A recent study published in the Journal of the American Medical Association looked at the effects of state graduated licensing programs on the amount of car accidents that involve teenagers around the country. As a state that has an established graduated license program, Missouri policymakers should pay particular attention to the study.
Graduated License Study
To make this analysis, researchers looked at data from 1986 to 2007, which accounted for 132,000 car accidents involving teenagers from 16 to 19-years-old. The study found that the number of fatal car accidents involving 16 and 17-year-olds has decreased 26 percent in states that have graduated licensing programs. On the other hand, these same states saw an increase in fatal car accidents involving 18 and 19-year-olds: For drivers in this age group, the amount of car accidents jumped 12 percent in states with driving restrictions for teenagers.
Experts say that the reasons for the increased accident fatalities for 18 and 19-year-olds are not entirely clear and the topic needs further study, although some surmise that teens are bypassing the restrictions by waiting to get their driver’s license – ultimately still putting inexperienced drivers on the road, but just two years later.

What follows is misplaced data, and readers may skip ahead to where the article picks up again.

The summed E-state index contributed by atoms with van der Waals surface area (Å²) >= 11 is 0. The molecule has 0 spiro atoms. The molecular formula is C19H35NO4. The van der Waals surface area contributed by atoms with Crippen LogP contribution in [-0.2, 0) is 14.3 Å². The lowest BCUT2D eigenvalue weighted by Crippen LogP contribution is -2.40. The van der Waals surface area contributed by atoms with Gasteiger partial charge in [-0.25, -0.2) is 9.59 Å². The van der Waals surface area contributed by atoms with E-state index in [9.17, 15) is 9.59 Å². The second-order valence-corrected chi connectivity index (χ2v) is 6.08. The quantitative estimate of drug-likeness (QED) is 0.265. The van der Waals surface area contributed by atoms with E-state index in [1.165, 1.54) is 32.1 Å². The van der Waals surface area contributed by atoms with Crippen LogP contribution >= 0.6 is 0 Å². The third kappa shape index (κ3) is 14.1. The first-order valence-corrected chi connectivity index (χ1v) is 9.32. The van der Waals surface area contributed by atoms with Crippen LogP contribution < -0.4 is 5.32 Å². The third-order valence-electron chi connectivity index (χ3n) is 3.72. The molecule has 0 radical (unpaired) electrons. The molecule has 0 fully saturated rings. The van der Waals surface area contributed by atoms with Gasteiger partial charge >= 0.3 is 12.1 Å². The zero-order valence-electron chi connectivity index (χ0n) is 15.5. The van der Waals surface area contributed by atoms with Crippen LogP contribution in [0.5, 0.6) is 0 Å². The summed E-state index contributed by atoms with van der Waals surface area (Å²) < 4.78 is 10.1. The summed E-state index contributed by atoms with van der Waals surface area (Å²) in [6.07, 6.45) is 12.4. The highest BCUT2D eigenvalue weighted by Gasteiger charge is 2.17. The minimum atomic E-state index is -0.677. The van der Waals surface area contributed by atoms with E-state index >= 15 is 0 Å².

Although the American Medical Association study raises concerns about the safety of older teens on America’s roads, another study may have the opposite effect. According to research published in the Traffic Injury Prevention journal, fatalities from accidents involving teenagers 15 to 17-years-old decreased 30 percent in states with graduated licensing programs. However, unlike the American Medical Association study, this study found that for 18 and 19-year-olds, the accident rate remained the same whether a state had a graduated licensing program or not.
No matter what the national research shows, on a state level, law enforcement officers – who see the damage that inexperienced drivers can cause on Missouri’s roads every day – believe that graduated licensing programs are clearly beneficial.
In an interview with KRCG-TV, Sergeant Paul Reinch of the State Highway Patrol explained, “In the state of Missouri teenagers are about ten percent of drivers but account for one third of all crashes, with that low number of drivers out there but high number of crashes we’re just asking teenagers to take their time and obey all traffic signals and rules and just learn as you go and get behind the wheel.”